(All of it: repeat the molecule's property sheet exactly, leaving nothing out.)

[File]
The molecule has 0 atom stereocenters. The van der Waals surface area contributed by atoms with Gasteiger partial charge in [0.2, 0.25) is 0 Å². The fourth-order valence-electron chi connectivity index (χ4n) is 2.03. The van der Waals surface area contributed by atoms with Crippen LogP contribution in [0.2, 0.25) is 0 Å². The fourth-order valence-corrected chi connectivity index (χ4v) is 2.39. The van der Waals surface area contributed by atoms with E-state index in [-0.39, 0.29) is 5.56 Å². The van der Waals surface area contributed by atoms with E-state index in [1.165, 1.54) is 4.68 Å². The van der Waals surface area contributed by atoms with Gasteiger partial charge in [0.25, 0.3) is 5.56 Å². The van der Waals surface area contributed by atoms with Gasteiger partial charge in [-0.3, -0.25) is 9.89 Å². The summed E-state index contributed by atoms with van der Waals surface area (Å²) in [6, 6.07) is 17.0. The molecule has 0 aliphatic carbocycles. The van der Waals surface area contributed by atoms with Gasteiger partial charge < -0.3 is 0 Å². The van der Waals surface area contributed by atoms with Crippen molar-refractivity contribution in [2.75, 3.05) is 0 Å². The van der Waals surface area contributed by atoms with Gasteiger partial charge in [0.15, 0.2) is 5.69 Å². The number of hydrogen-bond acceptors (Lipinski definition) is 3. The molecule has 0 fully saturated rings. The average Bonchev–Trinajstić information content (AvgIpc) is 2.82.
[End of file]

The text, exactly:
The molecule has 0 atom stereocenters. The van der Waals surface area contributed by atoms with Gasteiger partial charge in [0.2, 0.25) is 0 Å². The fourth-order valence-electron chi connectivity index (χ4n) is 2.03. The van der Waals surface area contributed by atoms with Crippen LogP contribution in [0.2, 0.25) is 0 Å². The fourth-order valence-corrected chi connectivity index (χ4v) is 2.39. The van der Waals surface area contributed by atoms with E-state index in [-0.39, 0.29) is 5.56 Å². The van der Waals surface area contributed by atoms with E-state index in [1.165, 1.54) is 4.68 Å². The van der Waals surface area contributed by atoms with Gasteiger partial charge in [0.25, 0.3) is 5.56 Å². The van der Waals surface area contributed by atoms with Gasteiger partial charge in [-0.3, -0.25) is 9.89 Å². The summed E-state index contributed by atoms with van der Waals surface area (Å²) in [6, 6.07) is 17.0. The molecule has 0 aliphatic carbocycles. The van der Waals surface area contributed by atoms with Gasteiger partial charge < -0.3 is 0 Å². The van der Waals surface area contributed by atoms with Crippen molar-refractivity contribution in [2.75, 3.05) is 0 Å². The van der Waals surface area contributed by atoms with Gasteiger partial charge in [0.15, 0.2) is 5.69 Å². The number of hydrogen-bond acceptors (Lipinski definition) is 3. The molecule has 0 fully saturated rings. The average Bonchev–Trinajstić information content (AvgIpc) is 2.82.